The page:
Update for 4 p.m. EST on Jan. 9: In an update today, Astrobotic reported that its Peregrine moon lander has lost so much propellant that it will not be able to attempt a moon landing on Feb. 23. The lander will run out of fuel in the upcoming days and Astrobotic will "unable to continue operating the vehicle as a spacecraft." Read our full story and update here.
Astrobotic's troubled Peregrine moon lander has snapped its first photo in the final frontier, and the image holds clues about what happened to the spacecraft.
Peregrine lifted off early Monday morning (Jan. 8) on the first-ever mission of United Launch Alliance's new Vulcan Centaur rocket. The historic launch went well, but Peregrine ran into problems shortly after deploying from the rocket's Centaur upper stage.
The lander failed to orient itself properly to face the sun to charge its solar panels, an issue that Astrobotic thinks stemmed from an anomaly in Peregrine's propulsion system. That hypothesis was bolstered by the first image the lander snapped in space, which the company shared today via X (formerly known as Twitter).
"The camera utilized is mounted atop a payload deck and shows Multi-Layer Insulation (MLI) in the foreground," Astrobotic wrote in the X post that featured the photo. "The disturbance of the MLI is the first visual clue that aligns with our telemetry data pointing to a propulsion system anomaly."
Peregrine aimed to pull off the first-ever moon landing by a private spacecraft, a milestone targeted for Feb. 23 or thereabouts. It doesn't look like that's going to happen, however; the anomaly has caused a "critical loss of propellant," and Astrobotic is now looking into alternative mission scenarios.
There is some good news, however: The mission team has managed to get the lander's battery fully charged, "and we are using Peregrine's existing power to perform as many payload and spacecraft operations as possible," Pittsburgh-based Astrobotic wrote in that same X post.
Peregrine flew on Monday as part of NASA's Commercial Lunar Payload Services (CLPS) program, which arranged to get five agency science instruments on the lander.
It was the first launch for CLPS, which aims to boost lunar research ahead of crewed visits to the moon via NASA's Artemis program later this decade. The next CLPS mission is targeted for next month, when Houston company Intuitive Machines' Nova-C will lift off atop a SpaceX Falcon 9 rocket.
Get the Space.com Newsletter
Breaking space news, the latest updates on rocket launches, skywatching events and more!
Michael Wall is a Senior Space Writer with Space.com and joined the team in 2010. He primarily covers exoplanets, spaceflight and military space, but has been known to dabble in the space art beat. His book about the search for alien life, "Out There," was published on Nov. 13, 2018. Before becoming a science writer, Michael worked as a herpetologist and wildlife biologist. He has a Ph.D. in evolutionary biology from the University of Sydney, Australia, a bachelor's degree from the University of Arizona, and a graduate certificate in science writing from the University of California, Santa Cruz. To find out what his latest project is, you can follow Michael on Twitter.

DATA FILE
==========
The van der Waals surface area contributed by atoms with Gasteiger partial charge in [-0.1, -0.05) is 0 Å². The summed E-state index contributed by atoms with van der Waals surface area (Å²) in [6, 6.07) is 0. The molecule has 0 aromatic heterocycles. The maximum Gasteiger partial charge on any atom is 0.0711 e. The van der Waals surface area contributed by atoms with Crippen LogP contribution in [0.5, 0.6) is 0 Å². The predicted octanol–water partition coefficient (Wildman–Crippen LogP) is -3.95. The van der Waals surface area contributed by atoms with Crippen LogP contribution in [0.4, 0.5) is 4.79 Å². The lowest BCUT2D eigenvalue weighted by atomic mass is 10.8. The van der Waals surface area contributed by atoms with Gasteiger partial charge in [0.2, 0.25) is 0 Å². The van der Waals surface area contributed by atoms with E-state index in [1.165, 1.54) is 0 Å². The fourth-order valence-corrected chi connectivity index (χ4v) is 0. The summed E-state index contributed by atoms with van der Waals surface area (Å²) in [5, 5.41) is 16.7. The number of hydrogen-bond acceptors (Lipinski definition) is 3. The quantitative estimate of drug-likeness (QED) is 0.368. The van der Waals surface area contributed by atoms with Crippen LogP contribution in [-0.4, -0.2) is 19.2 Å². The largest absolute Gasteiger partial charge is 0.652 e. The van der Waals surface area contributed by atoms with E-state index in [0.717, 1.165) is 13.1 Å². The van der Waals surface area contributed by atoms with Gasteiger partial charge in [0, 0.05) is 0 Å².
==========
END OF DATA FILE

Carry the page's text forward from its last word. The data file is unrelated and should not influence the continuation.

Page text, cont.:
SO - we're not happy with polluting our own planet. We're now going to open the door for anyone with the money to use the moon for, among other things, a graveyard ? Such arrogance !!Admin said:The photo shows a disturbance in some of Peregrine's insulation, which is consistent with a problem in the moon lander's propulsion system.
1st photo from crippled private Peregrine moon lander holds clue to anomaly : Read more
Smhtubefreak said:SO - we're not happy with polluting our own planet. We're now going to open the door for anyone with the money to use the moon for, among other things, a graveyard ? Such arrogance !!
What is the light source for the photo? Where is it located? The light source is apparently NOT on/next to the camera - why not? It actually looks like there are MULTIPLE light sources, or directions! Why no explanation for 2 small bluish streaks (one is quite faint) and another 2 "lights" seen off the lander (one is quite small)? Can you show a pic of the lander that shows EVERYTHING shown in the pic? Other pix of the lander do NOT show the red & white striped thingy, which btw I do not believe was not identified in the article. WTH. You all want us to believe this is real yet leave us with more questions than we had before!Reply
The light source is likely the Sun, and any additional is likely sunlight reflected from parts of the spacecraft. Streaks may be camera artifacts, the larger spot is probably the tip of something on the spacecraft, the remainder of that in shadow. The faint white spot may be a star. -Reply
Also the anomaly was probably a rupture of a propellant tank, which would expose materials (eg insulation) that were not exposed before.Reply